11 Things I’ve Learned After Living in France for 1.5 Years
It seems that we know everything about France — or almost everything. The Eiffel Tower, fresh pastries, and romantic Provence. However, real life is often very different to a short trip.
A Bright Side author has lived in France for 1.5 years and decided to share some of her observations and some unexpected facts.
It’s very hard to find a place to live in France. Renting an apartment is hard not only for a foreigner but even for a Frenchman: an apartment for rent will have a lot of potential tenants within 30 minutes of the ad being published. Future tenants come to look over an apartment with their résumé and portfolio because the important factor is not how much a person makes: the most important thing is to make the landlord like you.
A 9-m room with a shared toilet for everyone on the same floor costs quite a lot. French people say that they have a hard time evaluating the size because even 25- to 30-m apartments seem vast to them. And having a washing machine at home is a luxury.
The most important food for any Frenchman is a baguette, mustard, cheese, and ham. The most popular and classic lunch for French people is a huge sandwich with ham or butter, a “quiche Lorraine,” or a “croque monsieur.” The French call quiche “French pizza” because it’s often cooked with leftovers from the fridge.
For most French people, food and cooking really mean a lot. Cooking dinner on a regular working day, choosing suitable wine, setting the table, and looking for napkins that match the plate color can take much more time than eating. Eating should be slow to really enjoy every piece of the meal.
Heating expenses in France are extremely high. In order to save money, French people either don’t heat their apartments at all or keep the temperature at around 57°F—59°F. So if you have a habit of walking around your house in light clothes in winter, you should reconsider it as sometimes it’s warmer outside than inside!
France is a country where bureaucracy won. In order to have any document made, you need a dozen other documents, a few copies, a few originals, photos, and applications. Sometimes, it can turn into a vicious circle if you don’t have some document to have another one made and so on.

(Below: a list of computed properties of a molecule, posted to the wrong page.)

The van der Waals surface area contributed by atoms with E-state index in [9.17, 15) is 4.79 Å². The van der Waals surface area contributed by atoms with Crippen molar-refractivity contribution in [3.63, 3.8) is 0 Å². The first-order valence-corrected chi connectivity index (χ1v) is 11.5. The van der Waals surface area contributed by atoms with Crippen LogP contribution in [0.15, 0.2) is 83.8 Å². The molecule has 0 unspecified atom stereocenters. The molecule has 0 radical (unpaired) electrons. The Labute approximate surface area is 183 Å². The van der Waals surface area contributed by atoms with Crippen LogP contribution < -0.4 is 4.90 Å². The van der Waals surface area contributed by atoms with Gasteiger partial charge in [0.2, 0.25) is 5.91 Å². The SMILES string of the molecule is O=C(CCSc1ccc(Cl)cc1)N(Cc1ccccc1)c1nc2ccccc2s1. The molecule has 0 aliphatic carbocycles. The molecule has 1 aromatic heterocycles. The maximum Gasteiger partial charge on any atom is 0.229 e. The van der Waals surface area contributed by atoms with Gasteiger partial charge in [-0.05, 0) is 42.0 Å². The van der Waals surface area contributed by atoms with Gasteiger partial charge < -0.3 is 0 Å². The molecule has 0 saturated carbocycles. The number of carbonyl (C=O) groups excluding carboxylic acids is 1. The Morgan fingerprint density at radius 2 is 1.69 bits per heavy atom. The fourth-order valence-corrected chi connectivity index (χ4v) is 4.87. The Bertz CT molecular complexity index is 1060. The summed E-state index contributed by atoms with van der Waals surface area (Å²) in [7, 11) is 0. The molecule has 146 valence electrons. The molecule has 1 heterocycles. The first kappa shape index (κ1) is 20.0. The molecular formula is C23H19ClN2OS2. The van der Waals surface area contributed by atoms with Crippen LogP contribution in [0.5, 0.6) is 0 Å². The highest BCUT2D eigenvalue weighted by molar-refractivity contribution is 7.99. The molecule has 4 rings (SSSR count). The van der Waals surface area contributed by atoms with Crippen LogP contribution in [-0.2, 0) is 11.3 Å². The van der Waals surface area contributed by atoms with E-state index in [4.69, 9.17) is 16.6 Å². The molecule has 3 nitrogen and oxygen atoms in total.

After (or if) you have collected all the papers, you need to send them via regular (!) mail. I couldn’t get used to this, but for almost 1.5 years, I had to visit the post office twice a week. The most important thing is to keep every receipt, every application, and every form. You never know when you might need something.
In France, the banking system is very complicated. They have very inconvenient cell phone applications where you need to know very long account numbers just to make a money transfer. And the transfers themselves take a few days. You can’t simply put some cash on your credit card account: you need papers showing where the cash came from.
Money is often charged with very long delays, and you only find out how much money you have left a week after you’ve bought something. And many French people don’t even know that it’s possible to pay for your phone online.
Most French people plan their vacations a year before. They buy tickets and book hotels in advance because almost everyone takes a vacation in August, and there is no way to change the dates. In August, the entire country consists of tourists: all the locals go out of town or even leave the country. And small towns become completely empty. That’s why spontaneous trips shock many French people.
The French are very considerate and have beautiful manners. You should get used to saying “bonjour,” “excusez-moi,” “pardon,” “bonne journée,” “bonne soirée,” “bon courage,” and “au revoir” almost all the time to all the people you meet. And the smile on their faces is really sincere. And it’s quite hard not to smile when someone wishes you a good day or good luck.
There is only one railway company in France. Because of this monopoly, the tickets to any place in France are unbelievably expensive. That’s why it’s easier for many French people to buy a train ticket to Belgium or a plane ticket to Portugal than visit other French cities. Some people from the south have never been to Paris, and some people from Paris have never been to the French Riviera.
In France, it’s almost impossible to find wine from other countries. In supermarkets, there is only one shelf with imported wine, but it usually costs much more than domestic wine. Many French people have never tasted Spanish wine — they don’t know what Chianti is. In this way, the government supports French winemakers and the domestic market. However, there are so many sorts of grapes from different regions of France that you don’t have enough time in a lifetime to taste everything.
The French live enjoying every day. There is even the term “savoir-vivre,” which means “the ability to live.” It consists of little things: going to the market on a Sunday morning to buy some fresh food, a slow walk in the park, a game with friends, delicious oysters with white wine, or a cup of coffee and a nice conversation.
Which of these observations was the most unexpected and unusual for you? Tell us in the comment section below!
Author Maria Troitskaya